Thursday, November 21, 2013

Outdoor Update November 13

Here goes…  Weekend before last I drove up to a place called Kettle Falls in northeast Washington State, for some walleye fishing on Lake Roosevelt.

For those of you that don’t know, Lake Roosevelt is actually an impoundment on the Columbia River, created by the construction of the Grand Coulee Dam back in the 1930s.  It is 150 miles long, from Grand Coulee Dam to just north of the Canadian border, and has over 400 miles of shoreline, a good portion of which is pristine sand beaches.  We spend a lot of time there in the summer playing in the crystal clear waters. 

In the winter, however, it is walleye season. 

My buddy, who I do most of my walleye fishing with, is the walleye guru; the walleye whisperer, if you will.  He has often told me, and I believe him, that walleye fishing is all about subtle nuance – the devil is in the details, and fishing for them requires for you to be on the “spot within a spot,” with the exact right lure, twitching it in exactly the right cadence. 

I believe him, because his results speak volumes.  At 8 fish a piece, we had our 16 fish limit easily before dark (which, since it gets dark at around 4 pm these days, is saying  lot). 

As is often the case, we also bagged a burbot, or fresh water ling, as a by-catch to our walleye efforts.  Burbot are the only gadiform (cod-like) freshwater species.  Their only close relatives are all saltwater fish.  Burbot are not anadramous, and live mostly in landlocked lakes and rivers, where they are voracious bottom feeding predators. They are more common in the mid-west, Canada, and Alaska than they are, here, so catching them is a bit more rare than catching other species in this lake.   

They have smooth, leathery skin, and are very snakelike in appearance – especially the shape of their heads.  I honestly don’t like to touch them, because my monkey brain always screams at me “don’t touch the snake!” as I’m reaching into the net. 

The one benefit of Burbot is that they are quite tasty.  Many people boil the meat in sugar water, to sweeten the meat a bit.  The point here is that the meat has a lobster-like texture, and with a touch of sweetness, it pretty much tastes like lobster.  In fact, many fisherman around these parts refer to them as “poor man’s lobster”.  I ate mine in this fashion, with some drawn garlic butter as a dipping sauce.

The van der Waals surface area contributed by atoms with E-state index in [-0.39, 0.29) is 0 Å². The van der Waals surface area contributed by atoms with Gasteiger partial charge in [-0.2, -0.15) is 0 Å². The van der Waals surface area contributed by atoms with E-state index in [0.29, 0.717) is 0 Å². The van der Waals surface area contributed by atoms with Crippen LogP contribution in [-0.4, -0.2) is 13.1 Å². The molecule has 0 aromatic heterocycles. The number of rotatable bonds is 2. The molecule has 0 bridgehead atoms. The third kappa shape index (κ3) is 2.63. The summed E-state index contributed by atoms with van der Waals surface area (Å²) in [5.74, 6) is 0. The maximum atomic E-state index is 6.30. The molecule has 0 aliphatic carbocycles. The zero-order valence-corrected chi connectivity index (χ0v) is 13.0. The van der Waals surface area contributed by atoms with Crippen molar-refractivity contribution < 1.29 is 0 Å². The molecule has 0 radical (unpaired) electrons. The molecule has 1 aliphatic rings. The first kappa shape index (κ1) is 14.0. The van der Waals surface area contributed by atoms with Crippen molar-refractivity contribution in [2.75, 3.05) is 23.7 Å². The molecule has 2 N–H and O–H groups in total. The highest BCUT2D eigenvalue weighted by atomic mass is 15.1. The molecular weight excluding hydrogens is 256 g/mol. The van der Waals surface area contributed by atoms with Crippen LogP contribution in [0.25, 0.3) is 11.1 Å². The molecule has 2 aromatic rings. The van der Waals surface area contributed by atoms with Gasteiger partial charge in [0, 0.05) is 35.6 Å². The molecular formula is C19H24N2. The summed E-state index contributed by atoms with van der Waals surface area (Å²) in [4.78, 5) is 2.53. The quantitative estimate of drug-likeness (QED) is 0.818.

As an aside, anyone that wants to try this poor-man’s lobster dish, it is really simple and you can use other white meat fish to accomplish the dish if you like – halibut is my favorite, but you can use any kind of saltwater codfish – ling, true, sable, etc.  You just get a sauce pan, fill about ¾ with water, dissolve as much sugar in the water as it will take as it heats up, and then throw the meat into the boiling liquid for a few minutes until it cooks through.  Then make some drawn butter, dip and enjoy! 

I cooked up some walleye that same night, in panko breading and deep-fried in peanut oil.  This is Mrs. Goober’s favorite way to eat them, although I’m partial to broiling them in Mexican spices and eating them as fish tacos. 

Since I’m a little hesitant to leave Mrs. Goober on the weekends right now, I took Monday off to take the jet boat up Hell’s Canyon for some steelhead fishing.  That way, she won’t miss me because I’ll be gone while she’s at work. 

As I’ve mentioned before, steelhead are the same species as a rainbow trout.  They can interbreed and everything.  The only difference is that steelhead are wired to be anadramous, meaning they travel down river to the saltwater, and live most of their adult life as sea creatures, before they turn around to come back upriver to spawn, just like salmon.  Unlike salmon, however, steelhead do not necessarily die after they spawn, and so they will often turn around and head back to the ocean and come back up several times in their life cycle to spawn.  Because they go to the ocean, they get big.  The Idaho State record is nearly 30 pounds.  I don’t know what Washington’s record is, but I’ll bet even bigger. 

They really are amazing fish.  

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